May 23, 2006
Nike and Apple tell runners: “It’s worth it”
By Alexandria Sage and Martinne Geller
LOS ANGELES/NEW YORK (Reuters) - Is all this exercise
really helping me?
Nike Inc. said on Tuesday it is making running shoes that
will tell the wearer how far and how fast he or she has run and
how many calories they have burned.
The instant information will come from a miniature Apple
Computer Inc. iPod and a new wireless system called Nike+iPod.
Nike shares rose over 2 percent following the announcement
of its plan to capitalize on the popularity of iPod portable
digital music players with runners, 75 percent of whom already
listen to music while they exercise.
Using a Nike+iPod Sports Kit, expected to sell for about
$29, miniature versions of the iPod will be able to give audio
data on time, distance, pace and calories burned on-demand
through an attachable receiver that gets data from a sensor in
the insole of special Nike shoes.
The new Air Zoom Moire line of running shoes -- priced at
$100 -- are the first to have space for the sensor, but others
will follow, Nike said. The removable sensor, about the size of
a piece of bubble gum, can be used with any compatible shoe.
In 2004 archrival Adidas-Salomon AG launched a so-called
"smart shoe," embedded with a computer chip and a motor that
constantly adjusts the shoe's cushioning to suit the runner's
But Nike Chief Executive Mark Parker said such a "smart
shoe," would not, by itself, be able to access relevant data
until after the run was done and the shoes had been removed.
"We realized making a smart shoe wasn't really smart
enough," Parker said at a New York launch event attended by
Apple CEO Steve Jobs, Tour de France champion Lance Armstrong
and marathon record-holder Paula Radcliffe.
Nike, the world's biggest maker of sports shoes and
apparel, also launched a line of performance clothing,
including jackets, shirts and shorts, that holds iPods and
keeps wires untangled and out of sight.
"We share the same types of consumers (with Apple)," said
Trevor Edwards, Nike's vice president of global brand
management. "We know that these two brands work really well
A 2002 deal between Nike and the Netherlands' Philips
Electronics NV that resulted in a portable digital music player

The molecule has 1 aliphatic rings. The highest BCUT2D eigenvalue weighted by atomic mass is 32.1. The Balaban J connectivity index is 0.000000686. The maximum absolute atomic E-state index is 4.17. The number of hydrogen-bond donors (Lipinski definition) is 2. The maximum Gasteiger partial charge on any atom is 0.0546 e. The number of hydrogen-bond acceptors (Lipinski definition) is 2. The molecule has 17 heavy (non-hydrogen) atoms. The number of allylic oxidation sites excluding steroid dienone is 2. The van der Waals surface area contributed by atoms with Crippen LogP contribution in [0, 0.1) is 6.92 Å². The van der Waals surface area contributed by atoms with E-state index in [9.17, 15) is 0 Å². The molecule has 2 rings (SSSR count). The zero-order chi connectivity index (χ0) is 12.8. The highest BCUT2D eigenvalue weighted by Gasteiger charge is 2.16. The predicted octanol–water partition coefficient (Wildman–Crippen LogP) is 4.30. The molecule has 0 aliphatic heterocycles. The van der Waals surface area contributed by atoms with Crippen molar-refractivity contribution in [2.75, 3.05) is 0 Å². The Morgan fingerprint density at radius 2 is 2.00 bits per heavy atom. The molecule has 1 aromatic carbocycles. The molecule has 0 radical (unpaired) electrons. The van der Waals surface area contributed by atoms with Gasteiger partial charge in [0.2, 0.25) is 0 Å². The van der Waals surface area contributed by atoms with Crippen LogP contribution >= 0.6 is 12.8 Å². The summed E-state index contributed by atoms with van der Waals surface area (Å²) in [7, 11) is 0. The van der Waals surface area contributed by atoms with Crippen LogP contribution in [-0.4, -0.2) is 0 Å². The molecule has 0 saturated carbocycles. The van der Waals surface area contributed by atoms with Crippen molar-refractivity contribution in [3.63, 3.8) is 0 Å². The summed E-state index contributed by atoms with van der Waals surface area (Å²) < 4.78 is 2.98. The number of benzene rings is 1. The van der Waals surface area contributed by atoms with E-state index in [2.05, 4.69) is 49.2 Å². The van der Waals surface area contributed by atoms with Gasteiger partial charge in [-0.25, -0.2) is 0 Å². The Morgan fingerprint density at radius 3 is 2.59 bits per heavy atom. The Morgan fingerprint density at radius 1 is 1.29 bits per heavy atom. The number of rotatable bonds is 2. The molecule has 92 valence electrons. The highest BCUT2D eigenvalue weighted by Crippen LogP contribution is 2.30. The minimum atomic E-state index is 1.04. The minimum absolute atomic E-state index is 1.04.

that tracked time and distance fizzled, Edwards said, because
of differences in the two companies' target consumers.
Apple came to Nike after it separated from Philips, CEO
Parker said after the event.
"We both had a mutual interest in pursuing (an) opportunity
in this area," Parker told Reuters. "Not for Nike to get into
the mp3 market per se, but for Nike to establish an opportunity
with somebody who is really leading in that area."
Apple, which has shipped over 50 million iPods, controls 77
percent of the U.S. market for portable digital music players,
according to market research firm NPD Group.
SELLING MORE FOOTWEAR?
Analyst John Shanley of Susquehanna Financial Group said
the Nike+iPod launch was innovative but would not appeal to the
company's core base of teenage boys.
"Is it going to move the needle in terms of them selling
more footwear?" he asked. "Probably not."
But investors and sporting goods retailers were encouraged
by Nike adding to its performance apparel business, since sales
of that line have been outpaced by growing brand Under Armor
The connector kit will be available in both Nike and Apple
stores within two months, the companies said, adding that Nike
will also sell nano iPods, but Apple will not sell Nike shoes.
Apple will also include a Nike Sport Music section on its
iTunes music store, which will feature playlists of well-known
athletes such as Armstrong, the companies said.
The Nike+iPod system will let runners call up a favorite
song instantly and then instantly upload their workout
information to a Nike Web site, www.nikeplus.com, where they
can share the information with their friends.
Nike shares closed up $1.01, or 1.3 percent, at $78.99 on
the New York Stock Exchange. Apple shares fell 23 cents or less
than 1 percent to $63.15 on Nasdaq.